Truffaut's other films result from original scenarios, often co-written by the scenario writers Suzanne Schiffman or Jean Gruault, films on very diverse subjects, the energetic The Story of Adele H., inspired by the life of the daughter of Victor Hugo, with Isabelle Adjani, or La Nuit américaine, shot at the Studio La Victorine describing the ups and downs of film-making, which was rewarded by Hollywood with an Oscar for Best Foreign Film in 1973, or The Last Metro, set during the German occupation of France, a film rewarded by ten César Awards.


Filmography of François Truffaut

Written (W), Directed (D), Acted (A), Produced (P)

French Title U.S. Title Year Stars
Vivement dimanche! Confidentially Yours 1983 Fanny Ardant, Jean-Louis Trintignant D
La Femme d'à côté The Woman Next Door 1981 Fanny Ardant, Gérard Depardieu D P
Le Dernier métro The Last Metro 1980 Catherine Deneuve, Gérard Depardieu D P
L'amour en fuite Love on the Run 1979 Jean-Pierre Léaud, Claude Jade D P
La Chambre verte The Green Room 1978 François Truffaut, Nathalie Baye D A P
L'homme qui aimait les femmes The Man Who Loved Women 1977 Charles Denner, Brigitte Fossey D A
Rencontres du troisième type Close Encounters of the Third Kind 1977 A
L'Argent de poche Small Change 1976 D A P
L'Histoire d'Adèle H. The Story of Adele H. 1975 Isabelle Adjani D A
La Nuit américaine Day for Night 1973 Jean-Pierre Léaud, Jacqueline Bisset D A
Une belle fille comme moi Such a Gorgeous Kid Like Me 1972 Bernadette Lafont D
Les deux anglaises et le continent Two English Girls 1971 Jean-Pierre Léaud D A
Domicile conjugal Bed & Board 1970 Jean-Pierre Léaud, Claude Jade D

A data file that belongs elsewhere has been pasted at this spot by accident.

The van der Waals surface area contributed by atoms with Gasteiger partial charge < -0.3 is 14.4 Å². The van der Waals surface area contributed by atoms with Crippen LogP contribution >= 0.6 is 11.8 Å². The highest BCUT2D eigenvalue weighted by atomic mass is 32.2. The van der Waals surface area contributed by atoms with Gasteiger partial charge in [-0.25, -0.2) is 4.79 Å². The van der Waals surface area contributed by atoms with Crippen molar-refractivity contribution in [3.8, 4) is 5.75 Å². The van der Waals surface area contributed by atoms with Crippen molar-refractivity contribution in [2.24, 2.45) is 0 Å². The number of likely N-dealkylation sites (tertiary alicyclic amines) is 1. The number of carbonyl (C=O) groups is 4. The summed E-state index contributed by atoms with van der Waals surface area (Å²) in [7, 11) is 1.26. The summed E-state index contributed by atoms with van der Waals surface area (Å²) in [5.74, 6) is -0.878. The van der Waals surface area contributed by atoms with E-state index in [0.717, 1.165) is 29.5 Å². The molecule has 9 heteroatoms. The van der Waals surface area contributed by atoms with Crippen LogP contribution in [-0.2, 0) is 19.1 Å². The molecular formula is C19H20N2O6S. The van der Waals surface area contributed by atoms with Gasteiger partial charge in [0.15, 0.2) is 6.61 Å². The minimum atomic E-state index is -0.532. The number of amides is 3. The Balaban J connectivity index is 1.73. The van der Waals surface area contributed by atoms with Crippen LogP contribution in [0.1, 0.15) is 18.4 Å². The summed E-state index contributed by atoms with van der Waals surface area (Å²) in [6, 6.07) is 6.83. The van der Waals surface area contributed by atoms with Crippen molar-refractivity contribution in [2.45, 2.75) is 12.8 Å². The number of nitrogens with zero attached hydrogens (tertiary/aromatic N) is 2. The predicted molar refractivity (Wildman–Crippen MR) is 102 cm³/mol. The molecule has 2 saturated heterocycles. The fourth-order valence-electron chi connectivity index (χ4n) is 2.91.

L'Enfant sauvage The Wild Child 1969 François Truffaut D A
La Sirène du Mississippi Mississippi Mermaid 1969 Catherine Deneuve, Jean-Paul Belmondo D
Baisers volés Stolen Kisses 1968 Jean-Pierre Léaud, Claude Jade D
La Mariée était en noir The Bride Wore Black 1968 Jeanne Moreau D
Fahrenheit 451 Fahrenheit 451 1966 Julie Christie, Oskar Werner D
La peau douce The Soft Skin 1964 Françoise Dorléac D
L'Amour à vingt ans (Antoine et Colette) Love at Twenty (Antoine and Colette) 1963 Jean-Pierre Léaud D
Jules et Jim Jules and Jim 1961 Jeanne Moreau,Oskar Werner, Henri Serre D
Tire au flanc Sad Sack, The 1961 D A P
Tirez sur le pianiste Shoot the Piano Player 1960 Charles Aznavour D
Les quatre cents coups The 400 Blows 1959 Jean-Pierre Léaud D A P
Les mistons The Mischief Makers 1957 D
Une visite 1955 D


"The film of tomorrow appears to me as even more personal than an individual and autobiographical novel, like a confession, or a diary. The young filmmakers will express themselves in the first person and will relate what has happened to them. It may be the story of their first love or their most recent; of their political awakening; the story of a trip, a sickness, their military service, their marriage, their last vacation...and it will be enjoyable because it will be true, and new...The film of tomorrow will not be directed by civil servants of the camera, but by artists for whom shooting a film constitutes a wonderful and thrilling adventure. The film of tomorrow will resemble the person who made it, and the number of spectators will be proportional to the number of friends the director has. The film of tomorrow will be an act of love." — François Truffaut, published in Arts magazine, May 1957 Source: Miami New Times (


External link